WASHINGTON, July 16, 2015 – Recent changes to an international agreement on intellectual property will unfairly undermine the U.S. dairy industry’s effort to use common food names such as parmesan and feta, say leaders of key congressional committees. 

In a letter to the World Intellectual Property Organization (WIPO), a United Nations agency, the lawmakers said member countries, including the United States, were insufficiently consulted and that the agreement on geographical indications would improperly expand protections for agricultural product names that should be considered generic.

American dairy producers have long been at odds with the European Union over its farmers' effort through trade agreements to protect the use of various food names. WIPO, which promotes the protection of intellectual property, approved the revisions to the to the Lisbon Agreement for the Protection of Appellations of Origin in May.

Countries that are members of the Lisbon agreement can protect product names sold in other member nations. The countries that are part of the agreement include Greece, Italy, France, Mexico, Peru and Costa Rica and could expand.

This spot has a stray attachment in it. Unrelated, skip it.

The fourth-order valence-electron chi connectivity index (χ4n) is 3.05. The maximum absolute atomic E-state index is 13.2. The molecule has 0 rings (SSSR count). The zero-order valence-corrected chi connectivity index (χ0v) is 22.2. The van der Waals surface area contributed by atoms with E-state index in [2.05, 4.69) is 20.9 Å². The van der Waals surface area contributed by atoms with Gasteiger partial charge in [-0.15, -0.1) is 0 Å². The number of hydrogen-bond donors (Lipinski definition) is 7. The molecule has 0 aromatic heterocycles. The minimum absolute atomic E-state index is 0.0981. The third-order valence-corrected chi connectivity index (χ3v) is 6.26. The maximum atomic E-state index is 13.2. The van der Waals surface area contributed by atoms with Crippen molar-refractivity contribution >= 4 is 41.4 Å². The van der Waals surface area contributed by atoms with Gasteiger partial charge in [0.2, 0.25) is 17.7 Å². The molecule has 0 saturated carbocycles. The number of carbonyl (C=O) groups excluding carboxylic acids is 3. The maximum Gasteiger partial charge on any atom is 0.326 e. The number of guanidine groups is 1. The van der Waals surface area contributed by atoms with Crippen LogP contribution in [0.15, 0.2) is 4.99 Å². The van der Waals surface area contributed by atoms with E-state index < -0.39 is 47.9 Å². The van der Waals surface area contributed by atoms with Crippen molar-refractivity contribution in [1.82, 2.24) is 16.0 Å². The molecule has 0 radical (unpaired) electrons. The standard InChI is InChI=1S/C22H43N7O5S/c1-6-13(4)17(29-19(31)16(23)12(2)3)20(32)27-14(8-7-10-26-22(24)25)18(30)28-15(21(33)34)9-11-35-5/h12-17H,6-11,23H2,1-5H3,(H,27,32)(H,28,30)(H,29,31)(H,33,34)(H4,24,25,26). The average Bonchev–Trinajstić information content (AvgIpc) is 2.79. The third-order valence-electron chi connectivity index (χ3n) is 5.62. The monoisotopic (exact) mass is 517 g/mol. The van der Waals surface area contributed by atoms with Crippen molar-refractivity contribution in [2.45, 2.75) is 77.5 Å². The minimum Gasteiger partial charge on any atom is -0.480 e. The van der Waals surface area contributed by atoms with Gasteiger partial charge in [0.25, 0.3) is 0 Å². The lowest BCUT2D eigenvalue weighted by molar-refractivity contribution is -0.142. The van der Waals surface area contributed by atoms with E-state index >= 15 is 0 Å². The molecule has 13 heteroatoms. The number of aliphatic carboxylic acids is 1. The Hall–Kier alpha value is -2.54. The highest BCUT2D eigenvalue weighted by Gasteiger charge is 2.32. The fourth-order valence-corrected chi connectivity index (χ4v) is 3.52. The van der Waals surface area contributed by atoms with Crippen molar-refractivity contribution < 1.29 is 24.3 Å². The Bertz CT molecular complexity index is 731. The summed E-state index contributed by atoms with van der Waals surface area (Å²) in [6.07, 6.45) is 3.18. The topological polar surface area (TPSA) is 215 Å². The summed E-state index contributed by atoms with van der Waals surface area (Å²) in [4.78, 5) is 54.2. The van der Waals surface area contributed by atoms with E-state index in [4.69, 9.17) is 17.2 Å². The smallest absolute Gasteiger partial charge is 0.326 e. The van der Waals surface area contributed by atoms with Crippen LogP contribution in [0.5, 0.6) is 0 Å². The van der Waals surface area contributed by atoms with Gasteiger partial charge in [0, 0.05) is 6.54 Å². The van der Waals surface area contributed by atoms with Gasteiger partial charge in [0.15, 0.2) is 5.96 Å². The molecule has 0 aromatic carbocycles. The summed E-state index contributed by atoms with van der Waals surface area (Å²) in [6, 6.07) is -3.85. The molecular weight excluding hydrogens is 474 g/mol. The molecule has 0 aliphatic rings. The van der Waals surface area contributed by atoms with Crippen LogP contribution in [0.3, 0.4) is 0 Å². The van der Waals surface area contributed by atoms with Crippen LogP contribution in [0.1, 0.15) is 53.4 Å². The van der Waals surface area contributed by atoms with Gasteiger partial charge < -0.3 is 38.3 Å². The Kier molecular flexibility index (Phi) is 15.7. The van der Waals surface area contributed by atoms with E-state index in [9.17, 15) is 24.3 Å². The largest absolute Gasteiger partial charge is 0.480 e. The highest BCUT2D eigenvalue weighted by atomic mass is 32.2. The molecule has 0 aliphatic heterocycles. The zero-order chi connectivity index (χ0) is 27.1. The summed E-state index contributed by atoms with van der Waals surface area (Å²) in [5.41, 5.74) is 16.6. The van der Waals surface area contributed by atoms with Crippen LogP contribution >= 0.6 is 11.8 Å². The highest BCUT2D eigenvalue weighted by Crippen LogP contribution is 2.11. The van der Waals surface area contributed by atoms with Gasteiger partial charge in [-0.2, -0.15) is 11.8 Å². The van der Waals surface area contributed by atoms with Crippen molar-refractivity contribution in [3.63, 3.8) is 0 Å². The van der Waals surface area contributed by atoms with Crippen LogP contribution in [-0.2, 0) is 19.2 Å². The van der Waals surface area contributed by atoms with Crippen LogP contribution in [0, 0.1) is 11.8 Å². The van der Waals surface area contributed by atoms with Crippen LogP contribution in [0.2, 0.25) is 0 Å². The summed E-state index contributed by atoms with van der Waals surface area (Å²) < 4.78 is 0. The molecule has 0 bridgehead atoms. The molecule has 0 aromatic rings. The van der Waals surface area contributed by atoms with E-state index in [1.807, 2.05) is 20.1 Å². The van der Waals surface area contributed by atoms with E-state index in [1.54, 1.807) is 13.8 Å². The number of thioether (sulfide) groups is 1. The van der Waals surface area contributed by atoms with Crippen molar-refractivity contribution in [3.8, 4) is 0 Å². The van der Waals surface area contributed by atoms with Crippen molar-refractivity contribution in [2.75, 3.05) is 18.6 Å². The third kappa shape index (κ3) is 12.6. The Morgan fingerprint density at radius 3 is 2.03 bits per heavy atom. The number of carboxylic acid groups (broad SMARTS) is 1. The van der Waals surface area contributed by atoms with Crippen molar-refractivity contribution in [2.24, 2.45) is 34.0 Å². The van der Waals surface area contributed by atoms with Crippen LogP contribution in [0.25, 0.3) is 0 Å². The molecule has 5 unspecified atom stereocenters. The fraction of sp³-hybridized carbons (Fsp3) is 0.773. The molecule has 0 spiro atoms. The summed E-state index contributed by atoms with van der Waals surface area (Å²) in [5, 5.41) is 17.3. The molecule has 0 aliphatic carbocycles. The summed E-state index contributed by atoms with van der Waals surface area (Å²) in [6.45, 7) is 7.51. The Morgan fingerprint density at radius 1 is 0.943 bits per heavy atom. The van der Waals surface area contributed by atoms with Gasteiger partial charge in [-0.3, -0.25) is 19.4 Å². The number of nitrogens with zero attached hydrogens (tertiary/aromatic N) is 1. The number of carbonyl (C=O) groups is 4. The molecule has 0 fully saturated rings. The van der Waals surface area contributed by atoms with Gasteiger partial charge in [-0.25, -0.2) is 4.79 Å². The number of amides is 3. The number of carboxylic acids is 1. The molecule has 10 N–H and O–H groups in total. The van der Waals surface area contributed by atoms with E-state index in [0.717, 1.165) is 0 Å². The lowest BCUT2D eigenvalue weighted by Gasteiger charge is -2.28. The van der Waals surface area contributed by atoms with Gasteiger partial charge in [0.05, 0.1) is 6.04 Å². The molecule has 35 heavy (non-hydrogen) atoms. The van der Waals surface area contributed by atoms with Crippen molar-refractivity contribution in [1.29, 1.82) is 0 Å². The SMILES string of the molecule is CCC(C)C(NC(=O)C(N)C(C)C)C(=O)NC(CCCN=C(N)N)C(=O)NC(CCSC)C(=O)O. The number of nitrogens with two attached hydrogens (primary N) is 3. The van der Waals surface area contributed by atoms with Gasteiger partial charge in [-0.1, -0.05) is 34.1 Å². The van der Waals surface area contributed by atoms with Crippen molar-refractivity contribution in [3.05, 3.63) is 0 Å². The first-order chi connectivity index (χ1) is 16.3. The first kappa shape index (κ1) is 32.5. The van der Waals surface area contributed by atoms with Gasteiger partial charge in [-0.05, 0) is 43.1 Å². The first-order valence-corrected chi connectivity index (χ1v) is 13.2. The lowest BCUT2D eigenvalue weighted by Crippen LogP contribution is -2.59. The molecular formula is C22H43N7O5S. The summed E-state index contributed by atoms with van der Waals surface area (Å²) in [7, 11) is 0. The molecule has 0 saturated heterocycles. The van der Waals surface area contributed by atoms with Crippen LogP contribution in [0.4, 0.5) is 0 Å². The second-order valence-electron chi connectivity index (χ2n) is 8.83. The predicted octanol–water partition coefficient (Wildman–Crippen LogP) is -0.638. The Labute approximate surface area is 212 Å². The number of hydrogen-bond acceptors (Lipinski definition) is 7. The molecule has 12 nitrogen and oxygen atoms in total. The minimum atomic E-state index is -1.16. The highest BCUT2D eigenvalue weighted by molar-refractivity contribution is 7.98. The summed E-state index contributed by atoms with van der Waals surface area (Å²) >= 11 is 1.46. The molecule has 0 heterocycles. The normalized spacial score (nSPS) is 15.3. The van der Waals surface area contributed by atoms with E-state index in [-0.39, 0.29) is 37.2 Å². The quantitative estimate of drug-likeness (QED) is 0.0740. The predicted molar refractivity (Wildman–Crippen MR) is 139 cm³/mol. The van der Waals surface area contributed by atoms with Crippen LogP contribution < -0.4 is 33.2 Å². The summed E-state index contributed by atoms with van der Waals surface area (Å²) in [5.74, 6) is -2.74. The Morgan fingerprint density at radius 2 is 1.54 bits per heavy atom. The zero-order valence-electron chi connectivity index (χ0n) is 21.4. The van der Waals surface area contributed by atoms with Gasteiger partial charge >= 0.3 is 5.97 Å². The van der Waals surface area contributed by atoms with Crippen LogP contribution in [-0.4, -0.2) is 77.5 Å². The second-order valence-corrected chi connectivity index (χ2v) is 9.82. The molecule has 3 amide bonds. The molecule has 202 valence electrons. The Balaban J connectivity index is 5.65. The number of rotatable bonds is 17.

The revisions will have “significant negative ramifications for businesses world-wide that depend on the use of common or generic names or on the integrity of established trademarks,” the lawmakers wrote, adding that countries may implement the treaty in conflict with World Trade Organization rules.

The agency “seriously undermined” its credibility by allowing a limited number of countries to make the revisions to the Lisbon treaty, the letter said.

The letter was signed by the chairmen and ranking Democrats on the Senate Finance and Judiciary committees and the House Ways and Means and Judiciary panels.

“WIPO needed to be called out for pushing through an agreement that includes new geographical indications for a wide range of agricultural and non-agricultural products,” said Connie Tipton, president and CEO of the International Dairy Foods Association. “The congressional letter does that. We hope WIPO sits up and takes notice.”